Friday, October 24, 2008

More Milk Please

Before the election-- in San Francisco-- and shortly thereafter for the rest of us, another collective mind-altering film will appear. It will be a look back at the life of a great man, and a look forward worthy of the achievement of our country's election of a liberal man of color as our new President.

Focus Features
Sean Penn as the openly gay politician Harvey Milk in the Gus Van Sant film "Milk."

A weighty, gay-theme film makes an early Oscar run

LOS ANGELES: One morning in 1978 a disgruntled San Francisco politician, Dan White, climbed through a City Hall window, assassinated Mayor George Moscone, then shot and killed an openly gay adversary on the city's Board of Supervisors named Harvey Milk.

It was a fractured moment in a troubled time and place. Memories of it soon will be roiling the Oscar race.

On Oct. 28 Focus Features expects to introduce its film "Milk," directed by Gus Van Sant with Sean Penn in the title role, at a gala in San Francisco hosted by local luminaries, at least one of whom - Senator Dianne Feinstein, then the president of the board of supervisors - was just steps away when Milk and Moscone were shot. The movie will begin playing in some theaters on Nov. 26, just ahead of the 30th anniversary of the killings on Nov. 27, then gain wider release worldwide as the awards season gets under way.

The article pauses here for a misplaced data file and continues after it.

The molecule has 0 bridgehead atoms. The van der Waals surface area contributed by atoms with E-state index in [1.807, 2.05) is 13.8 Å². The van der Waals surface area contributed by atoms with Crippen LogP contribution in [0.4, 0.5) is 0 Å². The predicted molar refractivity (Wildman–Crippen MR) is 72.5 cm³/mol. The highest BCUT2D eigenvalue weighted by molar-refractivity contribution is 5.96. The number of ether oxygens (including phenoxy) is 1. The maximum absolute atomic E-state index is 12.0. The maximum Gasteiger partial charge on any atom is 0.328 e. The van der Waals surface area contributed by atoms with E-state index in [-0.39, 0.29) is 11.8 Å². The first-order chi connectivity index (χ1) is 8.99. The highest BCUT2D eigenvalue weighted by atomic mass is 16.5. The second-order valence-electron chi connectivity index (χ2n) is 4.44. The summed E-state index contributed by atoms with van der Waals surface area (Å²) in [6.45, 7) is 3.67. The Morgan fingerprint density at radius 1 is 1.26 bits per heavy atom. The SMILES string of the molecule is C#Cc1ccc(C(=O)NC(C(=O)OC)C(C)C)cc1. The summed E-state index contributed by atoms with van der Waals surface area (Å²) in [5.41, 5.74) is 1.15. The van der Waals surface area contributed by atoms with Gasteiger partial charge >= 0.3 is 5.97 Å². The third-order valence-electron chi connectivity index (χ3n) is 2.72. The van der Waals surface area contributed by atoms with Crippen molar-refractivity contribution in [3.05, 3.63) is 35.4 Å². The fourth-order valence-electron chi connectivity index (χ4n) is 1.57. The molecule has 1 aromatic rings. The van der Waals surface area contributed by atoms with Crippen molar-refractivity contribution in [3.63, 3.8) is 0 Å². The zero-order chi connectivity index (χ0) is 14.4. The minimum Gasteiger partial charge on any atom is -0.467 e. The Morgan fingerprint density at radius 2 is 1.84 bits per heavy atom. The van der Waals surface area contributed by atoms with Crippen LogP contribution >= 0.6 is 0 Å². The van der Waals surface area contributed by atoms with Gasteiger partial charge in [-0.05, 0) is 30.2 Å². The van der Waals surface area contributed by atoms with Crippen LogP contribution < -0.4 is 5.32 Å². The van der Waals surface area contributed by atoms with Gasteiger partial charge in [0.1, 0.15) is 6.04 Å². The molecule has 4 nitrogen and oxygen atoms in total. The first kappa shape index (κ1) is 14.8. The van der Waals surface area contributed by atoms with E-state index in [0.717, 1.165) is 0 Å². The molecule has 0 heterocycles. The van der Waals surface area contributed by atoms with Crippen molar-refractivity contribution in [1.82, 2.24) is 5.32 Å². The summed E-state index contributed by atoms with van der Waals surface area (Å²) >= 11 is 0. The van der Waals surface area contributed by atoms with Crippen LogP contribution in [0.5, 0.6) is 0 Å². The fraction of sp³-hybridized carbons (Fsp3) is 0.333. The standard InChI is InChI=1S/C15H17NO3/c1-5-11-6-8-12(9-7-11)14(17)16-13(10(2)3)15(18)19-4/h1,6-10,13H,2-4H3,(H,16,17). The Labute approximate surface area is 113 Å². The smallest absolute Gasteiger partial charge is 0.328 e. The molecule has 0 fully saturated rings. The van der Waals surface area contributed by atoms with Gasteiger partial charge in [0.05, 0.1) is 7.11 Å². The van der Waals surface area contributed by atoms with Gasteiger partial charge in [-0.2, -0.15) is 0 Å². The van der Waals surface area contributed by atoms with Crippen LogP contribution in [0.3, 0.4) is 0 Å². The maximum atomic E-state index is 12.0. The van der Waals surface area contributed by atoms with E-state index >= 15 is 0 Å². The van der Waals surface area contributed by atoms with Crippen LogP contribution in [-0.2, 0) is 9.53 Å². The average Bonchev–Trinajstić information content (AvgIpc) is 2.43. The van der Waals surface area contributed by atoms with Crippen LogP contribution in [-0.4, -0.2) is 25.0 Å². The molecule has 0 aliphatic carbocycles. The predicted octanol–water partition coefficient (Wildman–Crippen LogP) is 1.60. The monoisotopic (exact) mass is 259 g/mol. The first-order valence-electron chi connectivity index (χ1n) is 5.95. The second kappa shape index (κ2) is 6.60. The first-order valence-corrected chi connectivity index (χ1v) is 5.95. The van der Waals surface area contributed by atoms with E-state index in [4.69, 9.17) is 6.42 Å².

Already the film is drawing attention as an early contender in the coming Oscar race. Following early screenings, for instance, Hollywood insiders and others have been startled by Penn's picture-perfect rendering of Milk, a politician who was at once gawky, ambitious and unforgettable to those whose lives he touched. "Sean's portrayal of Harvey is so beautifully right," Cleve Jones, a Milk friend who is played in the film by Emile Hirsch, said in a phone interview.

Yet the movie presents no small challenge for Focus, the specialty division owned by NBC Universal that two years ago pushed its gay-theme "Brokeback Mountain" to the cusp of Oscar glory with eight nominations, only to see "Crash" win best picture.

This time around, studio marketers are wrestling with an inherently political film at a time when audiences have been wary of them. Earlier this month the star power of Leonardo DiCaprio and Russell Crowe was not enough to save an issues-oriented thriller, "Body of Lies," which opened poorly for Warner Brothers in the United States.

Focus and Van Sant will have to connect millions of filmgoers with a world that could seem weirdly disconnected, even back then. Only nine days before the murders, for example, the Reverend Jim Jones, whose People's Temple had become influential in San Francisco politics, had orchestrated the death of more than 900 followers and others at Jonestown in Guyana.

The publishing heiress Patricia Hearst, meanwhile, was tucked in a Bay Area prison, the consequence of her engaging in a bank robbery for the Symbionese Liberation Army, which had kidnapped her.

"You're giving me an acid flashback to all the chatter before 'Brokeback,"' said James Schamus, chief executive of Focus, responding to a question about the universal message in Milk's struggles. Those could turn on matters as weighty as gay rights, or as slight as an ordinance requiring dog owners to clean up after their pets.

"Harvey said, 'This is a quest for everybody's rights,"' Schamus said. "That was his genius."